There were only 1,828 decrees in 1960, but in 1965, there were 2,691 and in 1969, there were 4,246.

    In 1970, there were 4,618 decrees and in 1974, the last full year before no-fault divorce, there were 7,221, a 168% increase on the 1965 figure. In 1976, the first full year of no-fault divorce, there were 8,692.

    In the 1980s, the annual average was 11,824, a 64% increase on the 1974 figure and in the 1990s, it was 12,381. In 2011, there were 9,862.

  18. Shenpen,

    What you are describing is indeed a more practical and less difficult system of sexual morals than the Catholic system, as can be proved by the fact that by your own counting it lasted two whole decades. That is, roughly a full generation was able to square the acceptance of contraception and divorce-with-fault with rejection of hookup culture, single motherhood, and sodomy.

    It seems that an ethic may be more stable even if fewer people succeed in satisfying it as long as it seems coherent to them. If fornication and masturbation are to be accepted, then sex is a profane thing that can mean whatever we want it to, and there’s no reason to restrict it at all–no reason having to do with chastity at least, since even people today will limit their indulgences for reasons of consent, career, and hygiene. If we admit divorce and remarriage in some cases, then we admit that we don’t really mean “till death do us part”, so any remaining restrictions seem arbitrary. If we accept divorce in some case, we must accept it in every case.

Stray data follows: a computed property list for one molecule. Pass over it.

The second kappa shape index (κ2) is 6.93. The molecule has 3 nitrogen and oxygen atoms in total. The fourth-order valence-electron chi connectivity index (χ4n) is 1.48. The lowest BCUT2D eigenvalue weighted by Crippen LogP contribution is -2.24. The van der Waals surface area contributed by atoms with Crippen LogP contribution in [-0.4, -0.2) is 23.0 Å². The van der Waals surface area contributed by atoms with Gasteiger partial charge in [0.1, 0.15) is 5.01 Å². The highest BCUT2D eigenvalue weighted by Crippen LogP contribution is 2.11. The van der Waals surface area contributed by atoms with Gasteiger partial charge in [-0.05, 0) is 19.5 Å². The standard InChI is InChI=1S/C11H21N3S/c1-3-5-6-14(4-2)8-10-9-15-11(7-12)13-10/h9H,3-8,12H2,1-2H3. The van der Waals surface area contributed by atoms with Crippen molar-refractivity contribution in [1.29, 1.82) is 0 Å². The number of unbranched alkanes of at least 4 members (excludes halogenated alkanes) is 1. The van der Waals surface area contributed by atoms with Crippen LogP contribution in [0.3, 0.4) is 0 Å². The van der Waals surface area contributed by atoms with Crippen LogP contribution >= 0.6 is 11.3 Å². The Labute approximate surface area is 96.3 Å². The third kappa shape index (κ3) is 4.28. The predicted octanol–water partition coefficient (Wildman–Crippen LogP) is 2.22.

It is, in fact, not easy to come up with a system other than the Catholic one and the modern hedonist one whose restrictions don’t feel arbitrary. For example, the Church says no sex until marriage, hedonism says sex on a first date is okay, and you suggest year-long trial marriages. Now suppose my lady and I really want to do it, but when we check the calendar we see that it’s only been eleven months. We know perfectly well that the number 12 is not written in the stars; it would be silly, wouldn’t it, to deny ourselves just for a completely arbitrary timeline? But any rule like that will seem (and be) equally arbitrary. We need a clear and unambiguous marker that we are now in a committed relationship. It’s got to be public and involve explicit promises, and while we’re at it, why not throw in rings and a pretty white dress too?

  19. I really cannot forbear a quotation from my old tutor, Miss Anscombe’s 1972 paper, “Contraception and Chastity” – “In one word: Christianity taught that men ought to be as chaste as pagans thought honest women ought to be; the contraceptive morality teaches that women need to be as little chaste as pagans thought men need be.“

    It is worth noting that, although she was one of the English-speaking world’s leading philosophers, her paper is unremittingly theological (although her treatment of NFP draws heavily on Action Theory, of which she was one of the leading exponents)